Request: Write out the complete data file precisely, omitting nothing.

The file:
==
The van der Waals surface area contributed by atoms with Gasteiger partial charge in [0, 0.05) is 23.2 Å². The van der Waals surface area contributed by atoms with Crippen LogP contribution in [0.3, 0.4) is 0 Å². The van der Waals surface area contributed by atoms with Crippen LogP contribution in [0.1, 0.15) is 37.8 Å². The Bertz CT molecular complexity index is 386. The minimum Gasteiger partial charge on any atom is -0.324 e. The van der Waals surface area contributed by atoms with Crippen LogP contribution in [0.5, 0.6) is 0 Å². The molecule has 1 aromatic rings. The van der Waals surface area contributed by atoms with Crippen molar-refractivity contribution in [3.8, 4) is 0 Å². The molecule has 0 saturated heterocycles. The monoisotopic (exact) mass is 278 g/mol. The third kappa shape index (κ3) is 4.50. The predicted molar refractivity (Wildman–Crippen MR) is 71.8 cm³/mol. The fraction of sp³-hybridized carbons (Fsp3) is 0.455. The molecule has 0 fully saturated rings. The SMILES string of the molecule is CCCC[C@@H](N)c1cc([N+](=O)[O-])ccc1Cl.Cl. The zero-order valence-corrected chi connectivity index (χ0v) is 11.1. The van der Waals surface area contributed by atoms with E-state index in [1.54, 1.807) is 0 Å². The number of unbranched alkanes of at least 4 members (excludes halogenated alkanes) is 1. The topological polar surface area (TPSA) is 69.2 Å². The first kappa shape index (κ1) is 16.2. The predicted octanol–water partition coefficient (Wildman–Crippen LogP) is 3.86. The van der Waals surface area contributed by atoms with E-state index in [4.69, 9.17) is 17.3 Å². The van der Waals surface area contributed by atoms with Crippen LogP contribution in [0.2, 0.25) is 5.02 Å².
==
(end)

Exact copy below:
The van der Waals surface area contributed by atoms with Gasteiger partial charge in [0, 0.05) is 23.2 Å². The van der Waals surface area contributed by atoms with Crippen LogP contribution in [0.3, 0.4) is 0 Å². The van der Waals surface area contributed by atoms with Crippen LogP contribution in [0.1, 0.15) is 37.8 Å². The Bertz CT molecular complexity index is 386. The minimum Gasteiger partial charge on any atom is -0.324 e. The van der Waals surface area contributed by atoms with Crippen LogP contribution in [0.5, 0.6) is 0 Å². The molecule has 1 aromatic rings. The van der Waals surface area contributed by atoms with Crippen molar-refractivity contribution in [3.8, 4) is 0 Å². The molecule has 0 saturated heterocycles. The monoisotopic (exact) mass is 278 g/mol. The third kappa shape index (κ3) is 4.50. The predicted molar refractivity (Wildman–Crippen MR) is 71.8 cm³/mol. The fraction of sp³-hybridized carbons (Fsp3) is 0.455. The molecule has 0 fully saturated rings. The SMILES string of the molecule is CCCC[C@@H](N)c1cc([N+](=O)[O-])ccc1Cl.Cl. The zero-order valence-corrected chi connectivity index (χ0v) is 11.1. The van der Waals surface area contributed by atoms with E-state index in [1.54, 1.807) is 0 Å². The number of unbranched alkanes of at least 4 members (excludes halogenated alkanes) is 1. The topological polar surface area (TPSA) is 69.2 Å². The first kappa shape index (κ1) is 16.2. The predicted octanol–water partition coefficient (Wildman–Crippen LogP) is 3.86. The van der Waals surface area contributed by atoms with E-state index in [4.69, 9.17) is 17.3 Å². The van der Waals surface area contributed by atoms with Crippen LogP contribution in [0.2, 0.25) is 5.02 Å².